Time for another installment of my infrequent series of profiles of forgotten cavalrymen.
John Baillie McIntosh was born at Tampa Bay, Florida, on June 29, 1829. His father, James S. McIntosh, was a Colonel in the United States army, and a native of Georgia. His mother was Eliza (Shumate) McIntosh. He was the grand-nephew of a Revolutionary War general who killed Button Gwinnett, a signer of the Declaration of Independence.
Young John was educated at Nazareth Hall, Pennsylvania, at S. M. Hammill’s School, Lawrenceville, New Jersey, and at Marlborough Churchill’s Military School at Sing Sing, New York, where he received a good education. Demonstrating an inclination toward the military, his family attempted to obtain an appointment to West Point for him. However, he had a brother who was a cadet there, and due to War Department policy, no two brothers of the same family could attend West Point. Instead, upon completing his studies in 1848, the 19-year-old McIntosh entered the navy as a midshipman.
He served on the U.S.S. Saratoga during the latter phases of the Mexican War. In 1850, after two years of service, he resigned. On October 2, 1850, he married Miss Amelia Short, of New Brunswick, New Jersey. He was engaged in various business ventures with his father-in-law between the years 1850-1861.
Soon after the beginning of hostilities in the Civil War, McIntosh was commissioned a second lieutenant of the Fifth United States cavalry, his commission bearing a date of 8th of June, 1861. His brother James M. McIntosh cast his lot with the Confederacy, was commissioned a brigadier general, and was killed in action while commanding an infantry division at the Battle of Pea Ridge in March 1862.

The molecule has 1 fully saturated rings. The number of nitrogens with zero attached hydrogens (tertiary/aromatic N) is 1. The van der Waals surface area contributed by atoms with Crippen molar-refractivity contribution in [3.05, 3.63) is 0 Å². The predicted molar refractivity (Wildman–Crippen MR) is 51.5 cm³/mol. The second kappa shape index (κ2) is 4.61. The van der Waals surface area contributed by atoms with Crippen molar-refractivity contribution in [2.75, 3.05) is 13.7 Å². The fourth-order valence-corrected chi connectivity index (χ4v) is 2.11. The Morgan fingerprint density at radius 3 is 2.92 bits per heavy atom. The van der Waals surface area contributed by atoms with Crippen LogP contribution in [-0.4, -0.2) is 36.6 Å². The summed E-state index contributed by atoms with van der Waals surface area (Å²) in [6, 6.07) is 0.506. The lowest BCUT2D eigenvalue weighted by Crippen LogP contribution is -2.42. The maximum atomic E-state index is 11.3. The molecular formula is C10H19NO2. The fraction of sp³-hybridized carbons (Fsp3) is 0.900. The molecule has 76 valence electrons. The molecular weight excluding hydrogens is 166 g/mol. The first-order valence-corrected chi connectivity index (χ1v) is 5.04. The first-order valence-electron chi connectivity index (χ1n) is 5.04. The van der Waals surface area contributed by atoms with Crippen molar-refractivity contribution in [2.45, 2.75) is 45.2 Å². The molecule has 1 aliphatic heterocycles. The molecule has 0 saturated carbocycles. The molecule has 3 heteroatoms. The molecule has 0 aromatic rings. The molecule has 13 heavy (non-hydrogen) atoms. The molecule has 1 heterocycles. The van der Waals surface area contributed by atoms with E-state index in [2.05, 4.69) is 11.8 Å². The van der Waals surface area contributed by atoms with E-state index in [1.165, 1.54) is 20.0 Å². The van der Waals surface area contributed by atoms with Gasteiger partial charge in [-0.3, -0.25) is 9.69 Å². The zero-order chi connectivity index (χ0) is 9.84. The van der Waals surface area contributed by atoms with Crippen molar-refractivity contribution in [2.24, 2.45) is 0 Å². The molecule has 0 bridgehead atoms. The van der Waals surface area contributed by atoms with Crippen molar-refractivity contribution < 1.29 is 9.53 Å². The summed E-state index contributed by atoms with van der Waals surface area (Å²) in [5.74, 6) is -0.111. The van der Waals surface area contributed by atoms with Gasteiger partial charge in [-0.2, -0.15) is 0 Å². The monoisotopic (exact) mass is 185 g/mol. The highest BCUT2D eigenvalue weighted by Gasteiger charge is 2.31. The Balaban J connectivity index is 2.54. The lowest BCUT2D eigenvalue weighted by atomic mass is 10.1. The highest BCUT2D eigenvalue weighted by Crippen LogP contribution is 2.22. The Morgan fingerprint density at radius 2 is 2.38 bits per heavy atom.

On April 27, 1862, he was promoted to first lieutenant, serving with his regiment on the Peninsula during the summer of 1862. As a consequence of his good service, he received a brevet to major for valor during the Battle of White Oak Swamp during the Seven Days. On September 26, 1862, he was appointed colonel of the 3rd Pennsylvania Cavalry, which he led during the Maryland Campaign, the Fredericksburg Campaign, and then in the spring of 1863.
During the March 17, 1863 Battle of Kelly’s Ford, McIntosh commanded a brigade in Brig. Gen. William W. Averell’s Division. “To the intrepidity,” wrote General Averell, “promptitude and excellent judgment of McIntosh on that occasion our success was chiefly attributable. Although off duty from illness, he voluntarily joined his brigade in the field and displayed all the vigor of an indomitable soldier.” After the battle of Chancellorsville he assumed permanent command of the First Brigade, Second Division, of the Cavalry Corps, Army of the Potomac.
During the fighting on East Cavalry Field at Gettysburg, McIntosh’s brigade had a major role, with the colonel himself engaging in hand-to-hand combat. After the end of the battle, during the pursuit of Lee’s Army of Northern Virginia, he won for himself an enviable reputation as a leader. When the fighting at Gettysburg ended, McIntosh’s brigade of cavalry and Brig. Gen. Thomas H. Neill’s of infantry were detached to follow up the line of retreat, while the main body of Meade’s army marched down on the south side of the Blue Ridge. On July 10, 1863, McIntosh fell in with the rebel force at old Antietam Forge, where a brisk engagement ensued. In recognition of his services throughout this entire campaign he was brevetted lieutenant colonel in the Regular Army, having been previously brevetted Major, and in December 1863, he was promoted to the Regular Army rank of Captain.